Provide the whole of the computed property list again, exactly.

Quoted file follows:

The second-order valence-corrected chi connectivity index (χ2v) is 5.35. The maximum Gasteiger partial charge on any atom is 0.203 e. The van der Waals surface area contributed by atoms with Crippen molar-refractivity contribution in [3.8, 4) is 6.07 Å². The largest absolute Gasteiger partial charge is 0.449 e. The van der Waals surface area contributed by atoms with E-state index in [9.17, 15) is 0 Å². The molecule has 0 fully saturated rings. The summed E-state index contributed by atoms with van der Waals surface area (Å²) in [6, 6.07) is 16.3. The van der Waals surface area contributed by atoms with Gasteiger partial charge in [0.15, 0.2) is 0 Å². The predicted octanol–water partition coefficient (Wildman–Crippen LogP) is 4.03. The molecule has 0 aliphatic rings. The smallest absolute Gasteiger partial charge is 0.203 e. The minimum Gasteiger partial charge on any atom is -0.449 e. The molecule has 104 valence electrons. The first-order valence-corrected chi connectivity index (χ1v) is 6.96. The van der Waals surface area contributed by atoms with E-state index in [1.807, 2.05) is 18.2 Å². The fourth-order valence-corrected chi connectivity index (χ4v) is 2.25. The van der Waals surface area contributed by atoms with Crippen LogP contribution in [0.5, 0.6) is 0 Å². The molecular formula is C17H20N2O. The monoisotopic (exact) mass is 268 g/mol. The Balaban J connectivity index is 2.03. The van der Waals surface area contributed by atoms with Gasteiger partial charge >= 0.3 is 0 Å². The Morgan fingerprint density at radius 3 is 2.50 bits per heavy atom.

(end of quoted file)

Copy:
The second-order valence-corrected chi connectivity index (χ2v) is 5.35. The maximum Gasteiger partial charge on any atom is 0.203 e. The van der Waals surface area contributed by atoms with Crippen molar-refractivity contribution in [3.8, 4) is 6.07 Å². The largest absolute Gasteiger partial charge is 0.449 e. The van der Waals surface area contributed by atoms with E-state index in [9.17, 15) is 0 Å². The molecule has 0 fully saturated rings. The summed E-state index contributed by atoms with van der Waals surface area (Å²) in [6, 6.07) is 16.3. The van der Waals surface area contributed by atoms with Gasteiger partial charge in [0.15, 0.2) is 0 Å². The predicted octanol–water partition coefficient (Wildman–Crippen LogP) is 4.03. The molecule has 0 aliphatic rings. The smallest absolute Gasteiger partial charge is 0.203 e. The minimum Gasteiger partial charge on any atom is -0.449 e. The molecule has 104 valence electrons. The first-order valence-corrected chi connectivity index (χ1v) is 6.96. The van der Waals surface area contributed by atoms with E-state index in [1.807, 2.05) is 18.2 Å². The fourth-order valence-corrected chi connectivity index (χ4v) is 2.25. The van der Waals surface area contributed by atoms with Crippen LogP contribution in [0.5, 0.6) is 0 Å². The molecular formula is C17H20N2O. The monoisotopic (exact) mass is 268 g/mol. The Balaban J connectivity index is 2.03. The van der Waals surface area contributed by atoms with Gasteiger partial charge >= 0.3 is 0 Å². The Morgan fingerprint density at radius 3 is 2.50 bits per heavy atom.